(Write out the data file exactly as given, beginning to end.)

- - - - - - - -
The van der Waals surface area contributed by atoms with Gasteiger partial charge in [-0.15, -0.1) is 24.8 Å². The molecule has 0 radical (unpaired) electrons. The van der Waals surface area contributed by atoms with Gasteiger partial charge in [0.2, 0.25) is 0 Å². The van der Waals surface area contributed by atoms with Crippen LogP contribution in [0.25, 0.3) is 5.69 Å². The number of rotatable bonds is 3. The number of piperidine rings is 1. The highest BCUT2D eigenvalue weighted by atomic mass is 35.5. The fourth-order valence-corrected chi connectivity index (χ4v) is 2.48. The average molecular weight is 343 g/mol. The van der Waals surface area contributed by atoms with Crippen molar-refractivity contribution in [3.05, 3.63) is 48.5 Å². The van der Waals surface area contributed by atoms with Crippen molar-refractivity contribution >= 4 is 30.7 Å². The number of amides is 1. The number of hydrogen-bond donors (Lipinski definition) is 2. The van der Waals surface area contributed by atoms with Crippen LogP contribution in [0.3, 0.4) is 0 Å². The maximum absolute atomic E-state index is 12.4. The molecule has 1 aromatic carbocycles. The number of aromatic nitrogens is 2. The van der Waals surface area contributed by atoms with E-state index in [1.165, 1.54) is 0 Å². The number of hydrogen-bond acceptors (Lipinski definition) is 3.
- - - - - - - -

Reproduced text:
The van der Waals surface area contributed by atoms with Gasteiger partial charge in [-0.15, -0.1) is 24.8 Å². The molecule has 0 radical (unpaired) electrons. The van der Waals surface area contributed by atoms with Gasteiger partial charge in [0.2, 0.25) is 0 Å². The van der Waals surface area contributed by atoms with Crippen LogP contribution in [0.25, 0.3) is 5.69 Å². The number of rotatable bonds is 3. The number of piperidine rings is 1. The highest BCUT2D eigenvalue weighted by atomic mass is 35.5. The fourth-order valence-corrected chi connectivity index (χ4v) is 2.48. The average molecular weight is 343 g/mol. The van der Waals surface area contributed by atoms with Crippen molar-refractivity contribution in [3.05, 3.63) is 48.5 Å². The van der Waals surface area contributed by atoms with Crippen molar-refractivity contribution >= 4 is 30.7 Å². The number of amides is 1. The number of hydrogen-bond donors (Lipinski definition) is 2. The van der Waals surface area contributed by atoms with Crippen LogP contribution in [0.3, 0.4) is 0 Å². The maximum absolute atomic E-state index is 12.4. The molecule has 1 aromatic carbocycles. The number of aromatic nitrogens is 2. The van der Waals surface area contributed by atoms with E-state index in [1.165, 1.54) is 0 Å². The number of hydrogen-bond acceptors (Lipinski definition) is 3.